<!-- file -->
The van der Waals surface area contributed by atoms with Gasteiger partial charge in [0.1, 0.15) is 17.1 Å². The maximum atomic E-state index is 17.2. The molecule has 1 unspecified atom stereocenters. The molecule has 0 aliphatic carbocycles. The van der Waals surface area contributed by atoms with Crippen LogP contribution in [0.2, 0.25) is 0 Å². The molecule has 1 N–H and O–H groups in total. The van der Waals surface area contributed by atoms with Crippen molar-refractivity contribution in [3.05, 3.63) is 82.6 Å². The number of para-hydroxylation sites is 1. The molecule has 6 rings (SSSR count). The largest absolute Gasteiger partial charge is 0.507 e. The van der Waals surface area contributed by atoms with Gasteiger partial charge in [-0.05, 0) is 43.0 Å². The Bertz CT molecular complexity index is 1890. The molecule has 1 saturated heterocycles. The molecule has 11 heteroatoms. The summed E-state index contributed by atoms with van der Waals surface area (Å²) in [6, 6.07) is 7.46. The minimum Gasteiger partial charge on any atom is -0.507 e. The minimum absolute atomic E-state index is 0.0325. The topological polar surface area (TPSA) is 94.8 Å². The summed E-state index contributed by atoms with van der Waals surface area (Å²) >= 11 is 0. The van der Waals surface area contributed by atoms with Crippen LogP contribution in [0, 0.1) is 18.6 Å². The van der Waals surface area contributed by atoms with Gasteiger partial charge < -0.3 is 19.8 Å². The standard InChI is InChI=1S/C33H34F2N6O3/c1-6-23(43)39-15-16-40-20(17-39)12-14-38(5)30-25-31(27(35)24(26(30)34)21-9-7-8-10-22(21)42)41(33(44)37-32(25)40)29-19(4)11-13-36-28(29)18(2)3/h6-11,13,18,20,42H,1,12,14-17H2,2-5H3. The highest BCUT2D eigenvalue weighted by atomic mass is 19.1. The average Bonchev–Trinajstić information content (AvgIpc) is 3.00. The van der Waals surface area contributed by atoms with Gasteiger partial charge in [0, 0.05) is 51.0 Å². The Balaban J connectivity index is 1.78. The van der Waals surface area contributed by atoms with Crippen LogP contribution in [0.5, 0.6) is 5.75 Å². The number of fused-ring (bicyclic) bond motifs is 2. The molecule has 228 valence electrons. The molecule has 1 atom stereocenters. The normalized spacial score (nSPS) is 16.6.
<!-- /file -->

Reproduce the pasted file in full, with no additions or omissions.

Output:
The van der Waals surface area contributed by atoms with Gasteiger partial charge in [0.1, 0.15) is 17.1 Å². The maximum atomic E-state index is 17.2. The molecule has 1 unspecified atom stereocenters. The molecule has 0 aliphatic carbocycles. The van der Waals surface area contributed by atoms with Crippen LogP contribution in [0.2, 0.25) is 0 Å². The molecule has 1 N–H and O–H groups in total. The van der Waals surface area contributed by atoms with Crippen molar-refractivity contribution in [3.05, 3.63) is 82.6 Å². The number of para-hydroxylation sites is 1. The molecule has 6 rings (SSSR count). The largest absolute Gasteiger partial charge is 0.507 e. The van der Waals surface area contributed by atoms with Gasteiger partial charge in [-0.05, 0) is 43.0 Å². The Bertz CT molecular complexity index is 1890. The molecule has 1 saturated heterocycles. The molecule has 11 heteroatoms. The summed E-state index contributed by atoms with van der Waals surface area (Å²) in [6, 6.07) is 7.46. The minimum Gasteiger partial charge on any atom is -0.507 e. The minimum absolute atomic E-state index is 0.0325. The topological polar surface area (TPSA) is 94.8 Å². The summed E-state index contributed by atoms with van der Waals surface area (Å²) >= 11 is 0. The van der Waals surface area contributed by atoms with Crippen LogP contribution in [0, 0.1) is 18.6 Å². The van der Waals surface area contributed by atoms with Gasteiger partial charge < -0.3 is 19.8 Å². The standard InChI is InChI=1S/C33H34F2N6O3/c1-6-23(43)39-15-16-40-20(17-39)12-14-38(5)30-25-31(27(35)24(26(30)34)21-9-7-8-10-22(21)42)41(33(44)37-32(25)40)29-19(4)11-13-36-28(29)18(2)3/h6-11,13,18,20,42H,1,12,14-17H2,2-5H3. The highest BCUT2D eigenvalue weighted by atomic mass is 19.1. The average Bonchev–Trinajstić information content (AvgIpc) is 3.00. The van der Waals surface area contributed by atoms with Gasteiger partial charge in [0, 0.05) is 51.0 Å². The Balaban J connectivity index is 1.78. The van der Waals surface area contributed by atoms with Crippen LogP contribution in [0.5, 0.6) is 5.75 Å². The number of fused-ring (bicyclic) bond motifs is 2. The molecule has 228 valence electrons. The molecule has 1 atom stereocenters. The normalized spacial score (nSPS) is 16.6.